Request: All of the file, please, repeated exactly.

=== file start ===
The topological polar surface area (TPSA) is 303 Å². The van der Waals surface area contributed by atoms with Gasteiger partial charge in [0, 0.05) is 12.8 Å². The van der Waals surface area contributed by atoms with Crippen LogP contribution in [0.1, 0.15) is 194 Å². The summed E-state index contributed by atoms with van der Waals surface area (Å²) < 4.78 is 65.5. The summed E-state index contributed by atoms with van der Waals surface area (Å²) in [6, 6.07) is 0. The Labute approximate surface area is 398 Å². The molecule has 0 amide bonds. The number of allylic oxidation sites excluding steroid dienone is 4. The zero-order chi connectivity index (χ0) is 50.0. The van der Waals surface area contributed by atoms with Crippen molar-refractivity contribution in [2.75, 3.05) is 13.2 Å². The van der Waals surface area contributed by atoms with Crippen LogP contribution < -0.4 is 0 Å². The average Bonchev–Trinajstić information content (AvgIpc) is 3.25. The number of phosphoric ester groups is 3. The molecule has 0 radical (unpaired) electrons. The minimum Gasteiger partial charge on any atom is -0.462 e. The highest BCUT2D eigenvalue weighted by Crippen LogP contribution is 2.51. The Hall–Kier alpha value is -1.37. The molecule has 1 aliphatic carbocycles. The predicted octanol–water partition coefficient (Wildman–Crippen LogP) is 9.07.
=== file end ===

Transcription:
The topological polar surface area (TPSA) is 303 Å². The van der Waals surface area contributed by atoms with Gasteiger partial charge in [0, 0.05) is 12.8 Å². The van der Waals surface area contributed by atoms with Crippen LogP contribution in [0.1, 0.15) is 194 Å². The summed E-state index contributed by atoms with van der Waals surface area (Å²) < 4.78 is 65.5. The summed E-state index contributed by atoms with van der Waals surface area (Å²) in [6, 6.07) is 0. The Labute approximate surface area is 398 Å². The molecule has 0 amide bonds. The number of allylic oxidation sites excluding steroid dienone is 4. The zero-order chi connectivity index (χ0) is 50.0. The van der Waals surface area contributed by atoms with Crippen molar-refractivity contribution in [2.75, 3.05) is 13.2 Å². The van der Waals surface area contributed by atoms with Crippen LogP contribution < -0.4 is 0 Å². The average Bonchev–Trinajstić information content (AvgIpc) is 3.25. The number of phosphoric ester groups is 3. The molecule has 0 radical (unpaired) electrons. The minimum Gasteiger partial charge on any atom is -0.462 e. The highest BCUT2D eigenvalue weighted by Crippen LogP contribution is 2.51. The Hall–Kier alpha value is -1.37. The molecule has 1 aliphatic carbocycles. The predicted octanol–water partition coefficient (Wildman–Crippen LogP) is 9.07.